A couple of news items came to my attention, the subjects of which spiral around the idea that the end user of technology is the crucial link to good technology security and the easiest first step for everyone is to protect passwords. I've written several times before about passwords (Some Words About Passwords, Don't Be a Target, Gateway, Public Computers) because, again, securing passwords is the most simple step with the greatest security payoff. So reminders like these are pertinent and productive.
Naked Security and other sources report a 14-year-old Florida boy was caught trespassing into the school computer system after he shoulder-surfed a teacher typing in the teacher's password, used it without permission to trespass in the network, and tried to embarrass a teacher he doesn't like by swapping his desktop wallpaper with an image of two men kissing.
While many commentators and bloggers are shocked by the felony charges brought against the student by local law enforcement, I'm intrigued by the security aspect, namely that the teacher 1) repeatedly typed the password in full view of the students , 2) the teacher allegedly used a simple password--purportedly just the teacher's last name and 3) that a routine forced password reset policy was not enforced.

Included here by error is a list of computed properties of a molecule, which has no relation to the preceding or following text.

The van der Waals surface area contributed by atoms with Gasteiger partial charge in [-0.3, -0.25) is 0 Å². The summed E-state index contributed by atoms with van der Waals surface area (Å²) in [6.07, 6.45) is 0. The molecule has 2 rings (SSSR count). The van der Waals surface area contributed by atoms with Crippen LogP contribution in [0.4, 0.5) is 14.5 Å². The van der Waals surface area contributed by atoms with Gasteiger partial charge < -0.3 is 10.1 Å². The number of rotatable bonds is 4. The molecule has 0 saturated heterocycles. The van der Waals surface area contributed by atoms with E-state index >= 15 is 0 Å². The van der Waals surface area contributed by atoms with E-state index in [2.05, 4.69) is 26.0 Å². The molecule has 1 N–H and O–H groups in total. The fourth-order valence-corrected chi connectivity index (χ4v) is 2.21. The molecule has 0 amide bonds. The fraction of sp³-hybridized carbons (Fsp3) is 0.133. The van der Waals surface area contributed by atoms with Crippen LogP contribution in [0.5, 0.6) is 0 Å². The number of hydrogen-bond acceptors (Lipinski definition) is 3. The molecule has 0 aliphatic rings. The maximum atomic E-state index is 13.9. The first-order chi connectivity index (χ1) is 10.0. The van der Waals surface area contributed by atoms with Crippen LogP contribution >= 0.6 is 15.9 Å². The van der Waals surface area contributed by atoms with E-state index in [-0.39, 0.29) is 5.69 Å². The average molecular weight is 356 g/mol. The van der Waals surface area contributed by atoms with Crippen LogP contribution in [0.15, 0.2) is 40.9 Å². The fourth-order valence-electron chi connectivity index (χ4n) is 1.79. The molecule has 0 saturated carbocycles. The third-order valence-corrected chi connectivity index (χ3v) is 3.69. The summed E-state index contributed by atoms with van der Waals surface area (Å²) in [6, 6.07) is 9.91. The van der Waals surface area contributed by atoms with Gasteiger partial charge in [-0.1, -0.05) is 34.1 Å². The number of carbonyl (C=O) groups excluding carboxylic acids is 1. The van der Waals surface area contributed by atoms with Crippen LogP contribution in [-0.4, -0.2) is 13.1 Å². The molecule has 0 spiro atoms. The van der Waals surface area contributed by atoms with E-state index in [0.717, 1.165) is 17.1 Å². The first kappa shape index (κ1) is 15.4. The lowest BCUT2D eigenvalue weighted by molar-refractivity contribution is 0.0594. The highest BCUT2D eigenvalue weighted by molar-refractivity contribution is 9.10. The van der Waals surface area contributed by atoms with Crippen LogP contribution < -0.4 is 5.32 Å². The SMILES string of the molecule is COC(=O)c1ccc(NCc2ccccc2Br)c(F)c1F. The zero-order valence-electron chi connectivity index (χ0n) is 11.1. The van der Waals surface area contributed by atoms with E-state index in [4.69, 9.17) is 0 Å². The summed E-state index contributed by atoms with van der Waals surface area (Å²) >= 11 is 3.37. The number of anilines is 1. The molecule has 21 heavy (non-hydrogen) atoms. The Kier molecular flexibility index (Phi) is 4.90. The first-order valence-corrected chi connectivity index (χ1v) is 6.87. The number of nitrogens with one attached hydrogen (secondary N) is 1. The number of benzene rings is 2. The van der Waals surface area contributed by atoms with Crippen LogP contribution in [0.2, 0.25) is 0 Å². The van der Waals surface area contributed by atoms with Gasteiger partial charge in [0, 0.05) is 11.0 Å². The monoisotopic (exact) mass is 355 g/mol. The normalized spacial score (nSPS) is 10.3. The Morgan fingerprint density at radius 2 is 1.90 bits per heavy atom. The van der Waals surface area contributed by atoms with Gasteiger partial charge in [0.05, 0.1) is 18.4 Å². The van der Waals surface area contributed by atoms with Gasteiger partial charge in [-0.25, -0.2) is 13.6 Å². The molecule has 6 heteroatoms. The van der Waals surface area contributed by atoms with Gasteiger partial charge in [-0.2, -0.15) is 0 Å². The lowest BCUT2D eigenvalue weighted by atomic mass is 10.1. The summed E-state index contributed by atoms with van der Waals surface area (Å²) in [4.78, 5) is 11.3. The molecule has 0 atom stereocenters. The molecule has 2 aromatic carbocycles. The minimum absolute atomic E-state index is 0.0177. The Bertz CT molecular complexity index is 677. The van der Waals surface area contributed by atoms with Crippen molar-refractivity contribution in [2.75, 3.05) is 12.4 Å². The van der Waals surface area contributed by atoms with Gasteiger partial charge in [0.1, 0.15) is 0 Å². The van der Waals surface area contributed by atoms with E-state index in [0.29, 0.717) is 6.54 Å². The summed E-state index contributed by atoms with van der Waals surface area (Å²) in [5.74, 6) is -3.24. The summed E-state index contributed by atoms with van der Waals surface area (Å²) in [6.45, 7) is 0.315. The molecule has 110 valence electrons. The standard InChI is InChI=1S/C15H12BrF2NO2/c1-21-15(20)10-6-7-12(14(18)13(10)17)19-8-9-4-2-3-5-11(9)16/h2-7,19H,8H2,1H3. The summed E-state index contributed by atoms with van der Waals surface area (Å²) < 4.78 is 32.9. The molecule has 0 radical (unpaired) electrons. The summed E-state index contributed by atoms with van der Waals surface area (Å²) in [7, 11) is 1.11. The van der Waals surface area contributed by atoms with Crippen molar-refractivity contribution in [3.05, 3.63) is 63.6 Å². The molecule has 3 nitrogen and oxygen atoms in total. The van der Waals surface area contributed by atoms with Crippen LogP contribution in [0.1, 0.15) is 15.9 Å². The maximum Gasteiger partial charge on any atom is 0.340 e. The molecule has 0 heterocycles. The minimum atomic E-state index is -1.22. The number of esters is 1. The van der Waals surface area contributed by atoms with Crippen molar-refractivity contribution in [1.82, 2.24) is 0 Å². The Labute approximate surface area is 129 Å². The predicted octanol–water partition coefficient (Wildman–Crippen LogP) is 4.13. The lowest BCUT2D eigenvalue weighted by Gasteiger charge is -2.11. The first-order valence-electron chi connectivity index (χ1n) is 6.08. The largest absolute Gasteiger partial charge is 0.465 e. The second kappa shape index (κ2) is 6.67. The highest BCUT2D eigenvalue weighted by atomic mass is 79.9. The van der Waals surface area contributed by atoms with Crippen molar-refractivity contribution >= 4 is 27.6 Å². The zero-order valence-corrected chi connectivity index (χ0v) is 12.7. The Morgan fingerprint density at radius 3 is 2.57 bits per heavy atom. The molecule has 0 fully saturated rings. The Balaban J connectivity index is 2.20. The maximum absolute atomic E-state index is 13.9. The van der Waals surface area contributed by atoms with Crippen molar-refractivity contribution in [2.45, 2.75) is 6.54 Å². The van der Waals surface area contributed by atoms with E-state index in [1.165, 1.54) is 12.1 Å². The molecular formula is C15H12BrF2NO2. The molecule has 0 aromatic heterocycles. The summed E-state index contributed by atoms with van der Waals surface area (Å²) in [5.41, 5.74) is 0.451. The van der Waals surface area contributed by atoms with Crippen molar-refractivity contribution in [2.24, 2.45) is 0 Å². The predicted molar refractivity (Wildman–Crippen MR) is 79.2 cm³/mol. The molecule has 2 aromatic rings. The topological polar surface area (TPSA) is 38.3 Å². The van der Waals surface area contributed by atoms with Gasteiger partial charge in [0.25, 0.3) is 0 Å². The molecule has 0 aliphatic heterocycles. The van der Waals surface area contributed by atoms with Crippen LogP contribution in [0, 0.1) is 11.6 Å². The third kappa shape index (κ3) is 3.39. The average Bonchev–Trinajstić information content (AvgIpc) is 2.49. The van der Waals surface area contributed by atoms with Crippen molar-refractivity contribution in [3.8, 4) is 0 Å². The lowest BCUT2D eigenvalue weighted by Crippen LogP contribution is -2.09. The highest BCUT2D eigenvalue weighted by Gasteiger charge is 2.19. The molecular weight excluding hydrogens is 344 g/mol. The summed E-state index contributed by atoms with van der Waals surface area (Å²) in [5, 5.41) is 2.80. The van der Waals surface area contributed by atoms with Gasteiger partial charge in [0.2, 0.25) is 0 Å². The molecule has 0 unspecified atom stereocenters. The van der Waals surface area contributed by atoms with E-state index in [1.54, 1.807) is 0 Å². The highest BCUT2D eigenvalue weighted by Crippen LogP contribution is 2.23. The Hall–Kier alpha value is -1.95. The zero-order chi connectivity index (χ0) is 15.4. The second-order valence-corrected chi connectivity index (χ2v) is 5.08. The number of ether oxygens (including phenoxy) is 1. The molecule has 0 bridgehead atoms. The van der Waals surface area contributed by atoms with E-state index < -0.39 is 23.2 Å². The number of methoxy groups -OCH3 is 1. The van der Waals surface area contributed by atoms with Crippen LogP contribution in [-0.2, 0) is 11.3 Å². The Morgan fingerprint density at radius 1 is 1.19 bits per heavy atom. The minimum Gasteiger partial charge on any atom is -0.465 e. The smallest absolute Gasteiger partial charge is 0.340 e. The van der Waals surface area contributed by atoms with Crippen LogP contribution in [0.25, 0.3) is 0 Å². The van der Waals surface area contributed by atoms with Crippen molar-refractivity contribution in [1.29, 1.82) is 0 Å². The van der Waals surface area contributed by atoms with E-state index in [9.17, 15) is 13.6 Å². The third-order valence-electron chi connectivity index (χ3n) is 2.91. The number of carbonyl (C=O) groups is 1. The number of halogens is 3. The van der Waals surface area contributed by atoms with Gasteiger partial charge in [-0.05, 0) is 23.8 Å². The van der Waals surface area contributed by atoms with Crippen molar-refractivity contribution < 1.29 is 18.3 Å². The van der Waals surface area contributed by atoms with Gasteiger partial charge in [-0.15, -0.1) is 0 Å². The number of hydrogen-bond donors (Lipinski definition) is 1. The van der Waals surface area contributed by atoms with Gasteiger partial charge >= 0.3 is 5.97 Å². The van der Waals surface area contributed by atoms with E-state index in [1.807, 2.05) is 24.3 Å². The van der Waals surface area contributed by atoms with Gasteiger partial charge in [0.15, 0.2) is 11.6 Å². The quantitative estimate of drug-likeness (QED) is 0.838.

The second news item comes from across the pond. Arstechnica.com reports that a TV5Monde segment filmed a reporter in front of a staffer's desk which was smothered in sticky notes and taped index cards that were covered in account usernames and passwords. A similar blunder involving Prince William occurred back in 2012 when pictures of the British royalty were published showing the day in the life of the prince on base as Flight Lieutenant Wales at RAF Valley on Anglesey, north Wales that showed sensitive information visible in four of the photographs. Both news stories are examples of violations of a very simple password policy: don't write down username/password information on sticky notes or papers and leave them posted anywhere in sight.
TL;DR: Don't type passwords where people can see you type, use strong passwords, change your password, don't post your password on sticky notes or papers taped to walls/monitors.